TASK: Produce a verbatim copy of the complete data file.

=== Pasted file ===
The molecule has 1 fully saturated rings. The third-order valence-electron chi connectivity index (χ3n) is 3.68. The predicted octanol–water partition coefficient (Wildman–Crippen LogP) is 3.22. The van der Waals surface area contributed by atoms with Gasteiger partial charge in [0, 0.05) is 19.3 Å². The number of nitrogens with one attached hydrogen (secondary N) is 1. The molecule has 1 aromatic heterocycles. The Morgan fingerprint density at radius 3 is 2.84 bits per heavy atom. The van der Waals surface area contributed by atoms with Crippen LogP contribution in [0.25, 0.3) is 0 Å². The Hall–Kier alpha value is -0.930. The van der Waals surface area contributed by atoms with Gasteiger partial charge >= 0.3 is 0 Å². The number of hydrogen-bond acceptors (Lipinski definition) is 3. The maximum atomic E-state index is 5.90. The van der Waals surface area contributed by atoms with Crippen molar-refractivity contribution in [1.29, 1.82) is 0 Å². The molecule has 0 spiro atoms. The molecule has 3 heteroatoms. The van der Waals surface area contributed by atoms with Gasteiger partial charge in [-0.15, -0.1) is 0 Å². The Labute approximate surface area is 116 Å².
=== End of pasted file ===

The molecule has 1 fully saturated rings. The third-order valence-electron chi connectivity index (χ3n) is 3.68. The predicted octanol–water partition coefficient (Wildman–Crippen LogP) is 3.22. The van der Waals surface area contributed by atoms with Gasteiger partial charge in [0, 0.05) is 19.3 Å². The number of nitrogens with one attached hydrogen (secondary N) is 1. The molecule has 1 aromatic heterocycles. The Morgan fingerprint density at radius 3 is 2.84 bits per heavy atom. The van der Waals surface area contributed by atoms with Crippen LogP contribution in [0.25, 0.3) is 0 Å². The Hall–Kier alpha value is -0.930. The van der Waals surface area contributed by atoms with Gasteiger partial charge >= 0.3 is 0 Å². The number of hydrogen-bond acceptors (Lipinski definition) is 3. The maximum atomic E-state index is 5.90. The van der Waals surface area contributed by atoms with Crippen molar-refractivity contribution in [1.29, 1.82) is 0 Å². The molecule has 0 spiro atoms. The molecule has 3 heteroatoms. The van der Waals surface area contributed by atoms with Gasteiger partial charge in [-0.15, -0.1) is 0 Å². The Labute approximate surface area is 116 Å².